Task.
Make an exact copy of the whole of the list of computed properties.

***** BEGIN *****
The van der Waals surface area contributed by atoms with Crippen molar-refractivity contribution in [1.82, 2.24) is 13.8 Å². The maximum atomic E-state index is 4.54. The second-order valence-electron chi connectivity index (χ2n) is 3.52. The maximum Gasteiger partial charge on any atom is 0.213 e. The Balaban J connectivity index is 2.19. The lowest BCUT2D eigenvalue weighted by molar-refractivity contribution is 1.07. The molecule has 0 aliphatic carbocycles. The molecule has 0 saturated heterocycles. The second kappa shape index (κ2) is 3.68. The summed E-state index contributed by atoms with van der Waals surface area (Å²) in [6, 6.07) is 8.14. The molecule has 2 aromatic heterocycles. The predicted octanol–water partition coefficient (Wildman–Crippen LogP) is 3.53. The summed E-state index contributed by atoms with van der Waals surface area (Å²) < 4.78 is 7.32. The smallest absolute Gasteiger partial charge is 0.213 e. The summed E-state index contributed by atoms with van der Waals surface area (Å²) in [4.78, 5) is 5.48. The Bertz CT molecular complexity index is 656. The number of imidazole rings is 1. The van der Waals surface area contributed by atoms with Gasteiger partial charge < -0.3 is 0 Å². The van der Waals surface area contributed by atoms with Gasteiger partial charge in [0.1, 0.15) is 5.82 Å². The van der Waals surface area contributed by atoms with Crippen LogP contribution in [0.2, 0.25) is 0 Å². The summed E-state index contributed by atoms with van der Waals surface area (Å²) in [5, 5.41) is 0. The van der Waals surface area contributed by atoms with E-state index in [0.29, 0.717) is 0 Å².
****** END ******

The van der Waals surface area contributed by atoms with Crippen molar-refractivity contribution in [1.82, 2.24) is 13.8 Å². The maximum atomic E-state index is 4.54. The second-order valence-electron chi connectivity index (χ2n) is 3.52. The maximum Gasteiger partial charge on any atom is 0.213 e. The Balaban J connectivity index is 2.19. The lowest BCUT2D eigenvalue weighted by molar-refractivity contribution is 1.07. The molecule has 0 aliphatic carbocycles. The molecule has 0 saturated heterocycles. The second kappa shape index (κ2) is 3.68. The summed E-state index contributed by atoms with van der Waals surface area (Å²) in [6, 6.07) is 8.14. The molecule has 2 aromatic heterocycles. The predicted octanol–water partition coefficient (Wildman–Crippen LogP) is 3.53. The summed E-state index contributed by atoms with van der Waals surface area (Å²) < 4.78 is 7.32. The smallest absolute Gasteiger partial charge is 0.213 e. The summed E-state index contributed by atoms with van der Waals surface area (Å²) in [4.78, 5) is 5.48. The Bertz CT molecular complexity index is 656. The number of imidazole rings is 1. The van der Waals surface area contributed by atoms with Gasteiger partial charge < -0.3 is 0 Å². The van der Waals surface area contributed by atoms with Gasteiger partial charge in [0.1, 0.15) is 5.82 Å². The van der Waals surface area contributed by atoms with Crippen LogP contribution in [0.2, 0.25) is 0 Å². The summed E-state index contributed by atoms with van der Waals surface area (Å²) in [5, 5.41) is 0. The van der Waals surface area contributed by atoms with E-state index in [0.29, 0.717) is 0 Å².